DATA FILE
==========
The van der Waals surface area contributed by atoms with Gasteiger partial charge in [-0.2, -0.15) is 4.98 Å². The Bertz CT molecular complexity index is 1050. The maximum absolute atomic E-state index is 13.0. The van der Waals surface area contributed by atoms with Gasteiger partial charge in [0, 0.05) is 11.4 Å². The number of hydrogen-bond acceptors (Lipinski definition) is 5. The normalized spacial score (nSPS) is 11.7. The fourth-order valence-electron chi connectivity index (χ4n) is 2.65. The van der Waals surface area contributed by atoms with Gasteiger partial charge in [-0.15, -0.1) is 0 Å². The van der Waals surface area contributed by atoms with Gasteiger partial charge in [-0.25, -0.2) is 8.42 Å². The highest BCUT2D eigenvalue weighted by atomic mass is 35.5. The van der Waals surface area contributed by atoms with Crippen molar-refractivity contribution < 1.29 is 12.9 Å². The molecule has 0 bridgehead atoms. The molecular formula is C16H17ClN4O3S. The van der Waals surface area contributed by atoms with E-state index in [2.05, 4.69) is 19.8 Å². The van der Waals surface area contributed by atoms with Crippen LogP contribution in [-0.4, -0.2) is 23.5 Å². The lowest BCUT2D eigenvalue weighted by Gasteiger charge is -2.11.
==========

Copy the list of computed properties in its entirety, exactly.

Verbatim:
The van der Waals surface area contributed by atoms with Gasteiger partial charge in [-0.2, -0.15) is 4.98 Å². The Bertz CT molecular complexity index is 1050. The maximum absolute atomic E-state index is 13.0. The van der Waals surface area contributed by atoms with Gasteiger partial charge in [0, 0.05) is 11.4 Å². The number of hydrogen-bond acceptors (Lipinski definition) is 5. The normalized spacial score (nSPS) is 11.7. The fourth-order valence-electron chi connectivity index (χ4n) is 2.65. The van der Waals surface area contributed by atoms with Gasteiger partial charge in [-0.15, -0.1) is 0 Å². The van der Waals surface area contributed by atoms with Gasteiger partial charge in [-0.25, -0.2) is 8.42 Å². The highest BCUT2D eigenvalue weighted by atomic mass is 35.5. The van der Waals surface area contributed by atoms with Crippen molar-refractivity contribution < 1.29 is 12.9 Å². The molecule has 0 bridgehead atoms. The molecular formula is C16H17ClN4O3S. The van der Waals surface area contributed by atoms with E-state index in [2.05, 4.69) is 19.8 Å². The van der Waals surface area contributed by atoms with Crippen LogP contribution in [-0.4, -0.2) is 23.5 Å². The lowest BCUT2D eigenvalue weighted by Gasteiger charge is -2.11.